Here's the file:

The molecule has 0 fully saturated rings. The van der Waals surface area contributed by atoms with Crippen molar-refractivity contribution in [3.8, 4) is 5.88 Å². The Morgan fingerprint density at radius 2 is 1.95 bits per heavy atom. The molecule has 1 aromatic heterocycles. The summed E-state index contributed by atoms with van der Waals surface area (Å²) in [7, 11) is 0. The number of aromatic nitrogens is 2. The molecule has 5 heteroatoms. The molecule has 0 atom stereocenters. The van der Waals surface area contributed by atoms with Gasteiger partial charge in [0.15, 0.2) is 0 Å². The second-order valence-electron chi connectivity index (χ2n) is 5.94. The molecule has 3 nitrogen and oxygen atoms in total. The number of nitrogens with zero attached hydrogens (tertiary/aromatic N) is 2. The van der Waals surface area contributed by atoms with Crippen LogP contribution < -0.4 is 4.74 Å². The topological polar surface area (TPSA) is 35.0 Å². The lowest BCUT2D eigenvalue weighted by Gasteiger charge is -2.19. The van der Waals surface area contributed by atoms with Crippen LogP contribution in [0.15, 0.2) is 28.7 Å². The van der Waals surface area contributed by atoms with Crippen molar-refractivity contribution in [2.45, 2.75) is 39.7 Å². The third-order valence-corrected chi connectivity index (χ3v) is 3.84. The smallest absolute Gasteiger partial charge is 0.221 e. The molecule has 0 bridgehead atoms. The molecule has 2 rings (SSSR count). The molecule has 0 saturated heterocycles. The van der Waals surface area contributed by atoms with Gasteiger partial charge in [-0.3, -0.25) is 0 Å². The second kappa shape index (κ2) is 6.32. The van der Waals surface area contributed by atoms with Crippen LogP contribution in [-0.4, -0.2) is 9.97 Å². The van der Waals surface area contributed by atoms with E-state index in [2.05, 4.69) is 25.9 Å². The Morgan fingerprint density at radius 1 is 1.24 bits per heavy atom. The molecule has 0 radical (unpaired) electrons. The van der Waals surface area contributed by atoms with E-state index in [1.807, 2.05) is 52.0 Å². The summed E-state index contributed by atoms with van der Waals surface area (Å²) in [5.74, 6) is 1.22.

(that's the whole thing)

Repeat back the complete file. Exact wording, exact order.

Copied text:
The molecule has 0 fully saturated rings. The van der Waals surface area contributed by atoms with Crippen molar-refractivity contribution in [3.8, 4) is 5.88 Å². The Morgan fingerprint density at radius 2 is 1.95 bits per heavy atom. The molecule has 1 aromatic heterocycles. The summed E-state index contributed by atoms with van der Waals surface area (Å²) in [7, 11) is 0. The number of aromatic nitrogens is 2. The molecule has 5 heteroatoms. The molecule has 0 atom stereocenters. The van der Waals surface area contributed by atoms with Gasteiger partial charge in [0.15, 0.2) is 0 Å². The second-order valence-electron chi connectivity index (χ2n) is 5.94. The molecule has 3 nitrogen and oxygen atoms in total. The number of nitrogens with zero attached hydrogens (tertiary/aromatic N) is 2. The van der Waals surface area contributed by atoms with Crippen LogP contribution < -0.4 is 4.74 Å². The topological polar surface area (TPSA) is 35.0 Å². The lowest BCUT2D eigenvalue weighted by Gasteiger charge is -2.19. The van der Waals surface area contributed by atoms with Crippen LogP contribution in [0.15, 0.2) is 28.7 Å². The van der Waals surface area contributed by atoms with Crippen molar-refractivity contribution in [2.45, 2.75) is 39.7 Å². The third-order valence-corrected chi connectivity index (χ3v) is 3.84. The smallest absolute Gasteiger partial charge is 0.221 e. The molecule has 0 bridgehead atoms. The molecule has 2 rings (SSSR count). The molecule has 0 saturated heterocycles. The van der Waals surface area contributed by atoms with Gasteiger partial charge in [-0.3, -0.25) is 0 Å². The second kappa shape index (κ2) is 6.32. The van der Waals surface area contributed by atoms with Crippen LogP contribution in [-0.4, -0.2) is 9.97 Å². The van der Waals surface area contributed by atoms with E-state index in [2.05, 4.69) is 25.9 Å². The Morgan fingerprint density at radius 1 is 1.24 bits per heavy atom. The molecule has 0 radical (unpaired) electrons. The van der Waals surface area contributed by atoms with E-state index in [1.807, 2.05) is 52.0 Å². The summed E-state index contributed by atoms with van der Waals surface area (Å²) in [5.74, 6) is 1.22.